The Corner

Koch Network Ready for a Fight on the Border Adjustment Tax

INDIAN WELLS, Calif. — The Koch network is deeply displeased about the “border adjustment tax” proposal being discussed by the Trump administration and some congressional leaders, and it’s prepared to send a strong message to the group’s traditional allies on Capitol Hill.

Under the proposal, U.S. companies that import goods from foreign suppliers would no longer be allowed to deduct those purchases, so a new tax would be effectively implemented on all imported goods, including crude oil. At the winter meeting of the Koch-affiliated organizations and their donors at a resort outside Palm Springs, several key leaders of the network indicated this is one of their biggest worries about the new administration and GOP-controlled Congress.

“That’s just a tax that’s going to be passed on to people who shouldn’t be taxed,” said Mark Holden, who is now co-chairman of the Koch Seminar Network. He indicated the issue could be a key one for evaluating how strongly to support lawmakers in future elections.

“It will be one of the things we look at,” Holden said. “Sure, there aren’t elections for a few years, but we’re hopeful that we can get with leadership and get them to think of better ways to do this, and not pass on a huge new burden to consumers.”

Americans for Prosperity President Tim Phillips asked whether GOP members of Congress “really want to have to go home and explain a $1.2 trillion tax on consumers over the next ten years. . . . Think about folks on a fixed income and senior citizens. It would be a devastating impact.”

Late last week, Americans for Prosperity sent a letter to congressional leaders indicating their opposition to the idea, warning it would “create a new, wide-reaching distortion that would impact all sectors of the economy and every consumer.”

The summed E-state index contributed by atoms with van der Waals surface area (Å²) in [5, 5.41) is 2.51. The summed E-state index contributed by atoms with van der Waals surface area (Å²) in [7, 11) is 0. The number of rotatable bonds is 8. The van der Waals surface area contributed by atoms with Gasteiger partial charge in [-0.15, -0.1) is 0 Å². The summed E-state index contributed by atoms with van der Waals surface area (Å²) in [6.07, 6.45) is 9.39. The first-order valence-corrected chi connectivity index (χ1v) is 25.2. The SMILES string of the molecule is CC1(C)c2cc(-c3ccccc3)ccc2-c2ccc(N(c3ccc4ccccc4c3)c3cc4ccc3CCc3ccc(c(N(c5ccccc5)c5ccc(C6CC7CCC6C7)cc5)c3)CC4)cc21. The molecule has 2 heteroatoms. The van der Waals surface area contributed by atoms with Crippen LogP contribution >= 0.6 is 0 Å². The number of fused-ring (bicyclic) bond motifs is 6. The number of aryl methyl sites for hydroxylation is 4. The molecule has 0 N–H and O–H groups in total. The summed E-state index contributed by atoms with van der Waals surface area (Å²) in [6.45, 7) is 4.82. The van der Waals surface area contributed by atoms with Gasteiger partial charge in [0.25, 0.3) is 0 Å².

AFP contends the change would represent the government’s picking winners and losers in the market, because exporters and domestic producers would thrive while any company that needed materials from abroad would take a hit. Ironically, one of the companies that would probably benefit greatly from the new policy would be#…#Koch Industries, whose subsidiaries produce oil, paper products, fertilizer, chemicals, pipelines, and cattle.

Beyond the brewing fight on an import tax, the Koch-affiliated group is cautiously optimistic about the new administration, and the likelihood of getting their ideas enacted into law.

Holden said he was pleased with the administration’s approach toward regulatory reform and the decision to give the green light to the Keystone Pipeline.

“It’s too soon to tell, though,” he cautioned. “It’s only been a week.”

Phillips said he liked some of the administration’s Cabinet nominations, notably Scott Pruitt at the Environmental Protection Agency and Tom Price to be secretary of Health and Human Services. But he cautioned the devil is in the details: “We have to see the legislation being put forward.”

The good news is the Koch team will see a lot of familiar faces in the Trump administration. The White House director of legislative affairs is Marc Short, who previously served as president of the Koch brothers’ Freedom Partners Chamber of Commerce.

The Koch network’s groups did not support a candidate in the presidential race between Donald Trump and Hillary Clinton in 2016, preferring to focus on eight key Senate races. The candidate they backed won seven of those races. The network foresees collectively spending $300 million to $400 million on political operations in the coming cycle, “depending upon the opportunities before us,” Phillips said. The network spent $250 million last cycle.

Holden said the network has “a number of good friends who are in White House now in pretty significant roles. . . . I don’t think it will be any problem at all.”

James Davis, a spokesman for the Koch Seminar Network, concurred, noting that “our former staffers remain good friends of ours. Conversations have been open and have continued.”


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